Chicago Film Festival: Father and son cycle on health journey in new film 'Bike Vessel'

ByHosea Sanders and Marsha Jordan WLS logo
Wednesday, October 11, 2023
Father and son cycle on health journey in new Chicago film
Wednesday is opening night at the Chicago Film Festival and 'Bike Vessel' is one of the most anticipated movies debuting this week.

CHICAGO (WLS) -- Wednesday is opening night at the Chicago Film Festival and "Bike Vessel" is one of the most anticipated movies debuting this week.

In the film, a father makes a life saving change, that leads to his son joining him on a rigorous bike trip from St. Louis to Chicago.

about the bond of family and well being that endures.

Donnie Seals survived three open heart surgeries and was never expected to reach the age of 71 he is today. He now rides his bike 30 miles a day, and is down to one medication.

"I started riding around the block literally a quarter of a mile, it doesn't have to be cycling, it can be ballroom dancing, bowling, anything to get off the couch and stop eating that bag of potato chips," Seals said.

Seals raised his family in Wheaton. His son, Eric is a Chicago filmmaker who chronicled a grueling bike ride with his dad from St. Louis to Chicago in just four days.

"I think the main thing I learned is that I'm looking at myself in the mirror thirty years from now," Eric said. "He kept saying, 'I wish I knew this when I was younger,' and every time he said that I was like, 'he's talking to me.' I quickly realized that if I don't start making some changes, I am going to go down the same path he went down."

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The film suggests that poor diets among Blacks can be traced back to slavery.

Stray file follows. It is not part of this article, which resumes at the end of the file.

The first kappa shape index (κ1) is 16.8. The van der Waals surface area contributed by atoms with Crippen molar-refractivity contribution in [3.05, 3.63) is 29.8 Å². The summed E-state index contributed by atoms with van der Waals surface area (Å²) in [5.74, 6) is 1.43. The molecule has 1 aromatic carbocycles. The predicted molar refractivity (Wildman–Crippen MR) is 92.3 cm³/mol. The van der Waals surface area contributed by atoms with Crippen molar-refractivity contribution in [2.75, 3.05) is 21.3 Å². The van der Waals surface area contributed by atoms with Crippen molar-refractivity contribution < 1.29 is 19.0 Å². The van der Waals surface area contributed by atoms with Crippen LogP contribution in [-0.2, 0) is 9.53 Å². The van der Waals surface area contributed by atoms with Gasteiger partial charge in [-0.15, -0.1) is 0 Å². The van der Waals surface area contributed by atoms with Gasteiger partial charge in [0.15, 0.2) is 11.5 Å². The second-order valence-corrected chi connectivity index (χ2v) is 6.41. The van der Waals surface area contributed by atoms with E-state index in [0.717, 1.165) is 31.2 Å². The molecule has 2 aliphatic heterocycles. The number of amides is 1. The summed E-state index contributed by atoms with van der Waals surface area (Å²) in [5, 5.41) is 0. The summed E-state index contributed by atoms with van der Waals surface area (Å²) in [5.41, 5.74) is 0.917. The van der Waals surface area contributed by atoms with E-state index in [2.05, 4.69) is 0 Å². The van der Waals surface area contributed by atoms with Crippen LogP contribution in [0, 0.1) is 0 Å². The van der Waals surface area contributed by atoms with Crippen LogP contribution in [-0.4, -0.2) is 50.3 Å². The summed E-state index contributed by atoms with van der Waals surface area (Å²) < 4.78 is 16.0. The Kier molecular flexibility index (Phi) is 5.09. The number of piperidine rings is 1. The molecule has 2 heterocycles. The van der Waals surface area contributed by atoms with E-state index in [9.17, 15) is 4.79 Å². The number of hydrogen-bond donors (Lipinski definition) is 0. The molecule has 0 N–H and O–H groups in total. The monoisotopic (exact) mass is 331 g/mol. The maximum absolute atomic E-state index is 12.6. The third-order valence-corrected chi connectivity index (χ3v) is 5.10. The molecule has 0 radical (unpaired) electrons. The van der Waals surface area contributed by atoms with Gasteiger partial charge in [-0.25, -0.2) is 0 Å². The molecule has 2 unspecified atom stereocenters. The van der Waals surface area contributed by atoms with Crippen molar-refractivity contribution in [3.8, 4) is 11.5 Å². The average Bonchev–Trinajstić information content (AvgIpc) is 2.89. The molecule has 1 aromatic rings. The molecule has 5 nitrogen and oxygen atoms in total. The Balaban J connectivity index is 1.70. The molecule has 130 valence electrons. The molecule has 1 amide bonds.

"The sharecroppers and the slaves are having a good breakfast because they're not going to eat until later in the day and we want to make sure you have energy because I'd rather have you out in the field than eating again," Eric said.

It was a challenge for the father and son to tell such an intimate story their family as well.

"I got out of the hospital after a month and I wanted some chocolate," Donnie said. "And my daughter said, 'I can't watch you eat this. You didn't see what we saw...we were there at midnight - trying to see if you were going to make it to the next day.'"

The duo wanted to highlight the narrative about the history of health care for Black people and the inequities involved.

"I have a focus for this to change the lives of Black men because Black men are on the lowest status for almost every health statistic there is," Eric said.

Donnie has a message for anyone who wants to make a change.

"If you're gonna do something, do it now, do it today," he said.

You can see "Bike Vessel" Saturday, Oct. 14and Saturday, Oct. 21 at AMC New City. There's also a free showing Friday, Oct. 20 at the Hamilton Park Cultural Center on West 72nd Street.

The film is also part of the Chicago Film Fest virtual program.

"There is no destination, it's an ongoing journey," Eric said. "It's an ongoing change, so you can live longer and better."